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AIX Versions 3.2 and 4 Performance Tuning Guide

Appendix F. Application Memory Management-malloc and realloc

AIX acquired a new memory-management algorithm in Version 3.2, which is retained in Version 4. The previous algorithm, which is widely used in UNIX systems, rounded up the size of all malloc requests to the next power of 2. The result was considerable virtual- and real-memory fragmentation and poor locality of reference. The Version 3.2 algorithm allocates exactly the amount of space requested and is more efficient about reclaiming previously used blocks of memory.

Unfortunately, a certain number of existing application programs depended inadvertently on the previous algorithm for acceptable performance or even for correct functioning. For example, if a program depends on the additional space provided by the rounding-up process because it actually overruns the end of an array, it will probably fail when used with the Version 3.2 malloc.

As another example, because of the inefficient space reclamation of the Version 3.1 routine, the application program almost always receives space that has been set to zeros (when a process touches a given page in its working segment for the first time, that page is set to zeros). Applications may depend on this side effect for correct execution. In fact, zeroing out of the allocated space is not a specified function of malloc and would result in an unnecessary performance penalty for programs that initialize only as required and possibly not to zeros. Because the Version 3.2 malloc is more aggressive about reusing space, programs that are dependent on receiving zeroed storage from malloc will probably fail in Version 3.2 or later systems.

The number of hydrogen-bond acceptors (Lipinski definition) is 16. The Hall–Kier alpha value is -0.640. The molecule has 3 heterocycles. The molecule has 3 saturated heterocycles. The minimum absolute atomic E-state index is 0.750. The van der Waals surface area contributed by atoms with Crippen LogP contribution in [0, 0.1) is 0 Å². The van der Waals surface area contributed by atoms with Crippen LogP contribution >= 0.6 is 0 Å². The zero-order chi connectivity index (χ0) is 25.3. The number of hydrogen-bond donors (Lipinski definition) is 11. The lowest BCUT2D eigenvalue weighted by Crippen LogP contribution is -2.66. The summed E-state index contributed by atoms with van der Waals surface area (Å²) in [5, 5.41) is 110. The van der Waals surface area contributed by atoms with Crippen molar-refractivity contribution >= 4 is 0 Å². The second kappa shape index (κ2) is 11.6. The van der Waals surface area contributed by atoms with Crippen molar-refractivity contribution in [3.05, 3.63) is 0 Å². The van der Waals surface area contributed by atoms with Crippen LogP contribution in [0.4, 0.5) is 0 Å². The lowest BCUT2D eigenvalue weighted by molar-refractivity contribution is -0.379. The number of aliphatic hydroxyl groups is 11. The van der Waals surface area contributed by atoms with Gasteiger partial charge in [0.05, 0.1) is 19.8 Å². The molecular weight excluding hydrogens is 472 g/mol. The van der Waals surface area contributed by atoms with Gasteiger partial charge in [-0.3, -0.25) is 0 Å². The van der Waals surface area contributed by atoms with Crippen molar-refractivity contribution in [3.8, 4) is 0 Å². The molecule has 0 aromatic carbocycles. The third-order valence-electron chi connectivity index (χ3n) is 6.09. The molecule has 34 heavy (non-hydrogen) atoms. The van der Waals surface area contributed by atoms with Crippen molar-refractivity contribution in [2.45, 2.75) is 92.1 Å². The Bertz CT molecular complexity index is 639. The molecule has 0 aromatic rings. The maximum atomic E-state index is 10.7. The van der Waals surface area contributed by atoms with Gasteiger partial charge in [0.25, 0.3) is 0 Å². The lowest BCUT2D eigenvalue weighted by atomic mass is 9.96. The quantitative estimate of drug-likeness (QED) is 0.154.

Similarly, if a program continually reallocs a structure to a slightly greater size, in Version 3.1 realloc may not need to move the structure very often. In many cases realloc can make use of the extra space provided by the rounding. In Version 3.2, realloc will usually have to move the structure to a slightly larger area because something else has been malloced just above it. This has the appearance of a deterioration in realloc performance, when in fact it is the surfacing of a cost that is implicit in the application program's structure.

The possibility that existing AIX programs, and programs ported from other UNIX systems, might depend on side effects of the Version 3.1 malloc subroutine was foreseen. The Version 3.1 algorithm can be reinvoked by entering:


Thereafter, all programs run by the shell will use the previous version of the malloc subroutine. Setting MALLOCTYPE to anything other than 3.1 causes the shell to revert to Version 3.2 behavior.

Related Information

The malloc subroutine, realloc subroutine.

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